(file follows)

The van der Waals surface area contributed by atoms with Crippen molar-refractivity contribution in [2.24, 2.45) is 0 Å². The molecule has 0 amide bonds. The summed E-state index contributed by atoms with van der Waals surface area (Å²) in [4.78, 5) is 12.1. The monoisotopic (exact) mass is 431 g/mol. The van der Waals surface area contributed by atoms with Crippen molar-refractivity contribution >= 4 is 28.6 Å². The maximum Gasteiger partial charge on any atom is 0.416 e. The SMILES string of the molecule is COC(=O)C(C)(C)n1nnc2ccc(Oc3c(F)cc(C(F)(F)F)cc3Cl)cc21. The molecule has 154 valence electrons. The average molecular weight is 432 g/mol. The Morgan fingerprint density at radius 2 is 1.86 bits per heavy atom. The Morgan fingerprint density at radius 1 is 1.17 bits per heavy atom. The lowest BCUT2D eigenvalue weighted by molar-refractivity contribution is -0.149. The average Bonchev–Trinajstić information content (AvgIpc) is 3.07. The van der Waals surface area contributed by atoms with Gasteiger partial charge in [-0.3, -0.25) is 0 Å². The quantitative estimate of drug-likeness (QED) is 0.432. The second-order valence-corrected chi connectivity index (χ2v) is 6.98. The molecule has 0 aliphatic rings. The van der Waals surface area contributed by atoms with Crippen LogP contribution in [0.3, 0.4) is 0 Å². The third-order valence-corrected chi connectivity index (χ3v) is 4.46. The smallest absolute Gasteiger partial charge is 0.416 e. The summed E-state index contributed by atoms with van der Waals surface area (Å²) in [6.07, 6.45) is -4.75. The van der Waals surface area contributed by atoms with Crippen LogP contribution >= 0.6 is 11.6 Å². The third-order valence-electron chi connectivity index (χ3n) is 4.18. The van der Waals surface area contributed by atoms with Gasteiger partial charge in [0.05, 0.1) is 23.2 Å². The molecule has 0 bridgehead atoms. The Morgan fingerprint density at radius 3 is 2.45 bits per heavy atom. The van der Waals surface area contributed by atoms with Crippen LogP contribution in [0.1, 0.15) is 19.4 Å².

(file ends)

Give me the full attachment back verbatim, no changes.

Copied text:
The van der Waals surface area contributed by atoms with Crippen molar-refractivity contribution in [2.24, 2.45) is 0 Å². The molecule has 0 amide bonds. The summed E-state index contributed by atoms with van der Waals surface area (Å²) in [4.78, 5) is 12.1. The monoisotopic (exact) mass is 431 g/mol. The van der Waals surface area contributed by atoms with Crippen molar-refractivity contribution >= 4 is 28.6 Å². The maximum Gasteiger partial charge on any atom is 0.416 e. The SMILES string of the molecule is COC(=O)C(C)(C)n1nnc2ccc(Oc3c(F)cc(C(F)(F)F)cc3Cl)cc21. The molecule has 154 valence electrons. The average molecular weight is 432 g/mol. The Morgan fingerprint density at radius 2 is 1.86 bits per heavy atom. The Morgan fingerprint density at radius 1 is 1.17 bits per heavy atom. The lowest BCUT2D eigenvalue weighted by molar-refractivity contribution is -0.149. The average Bonchev–Trinajstić information content (AvgIpc) is 3.07. The van der Waals surface area contributed by atoms with Gasteiger partial charge in [-0.3, -0.25) is 0 Å². The quantitative estimate of drug-likeness (QED) is 0.432. The second-order valence-corrected chi connectivity index (χ2v) is 6.98. The molecule has 0 aliphatic rings. The van der Waals surface area contributed by atoms with Crippen LogP contribution in [0.3, 0.4) is 0 Å². The third-order valence-corrected chi connectivity index (χ3v) is 4.46. The smallest absolute Gasteiger partial charge is 0.416 e. The summed E-state index contributed by atoms with van der Waals surface area (Å²) in [6.07, 6.45) is -4.75. The van der Waals surface area contributed by atoms with Crippen LogP contribution >= 0.6 is 11.6 Å². The third-order valence-electron chi connectivity index (χ3n) is 4.18. The van der Waals surface area contributed by atoms with Gasteiger partial charge in [0.05, 0.1) is 23.2 Å². The molecule has 0 bridgehead atoms. The Morgan fingerprint density at radius 3 is 2.45 bits per heavy atom. The van der Waals surface area contributed by atoms with Crippen LogP contribution in [0.1, 0.15) is 19.4 Å².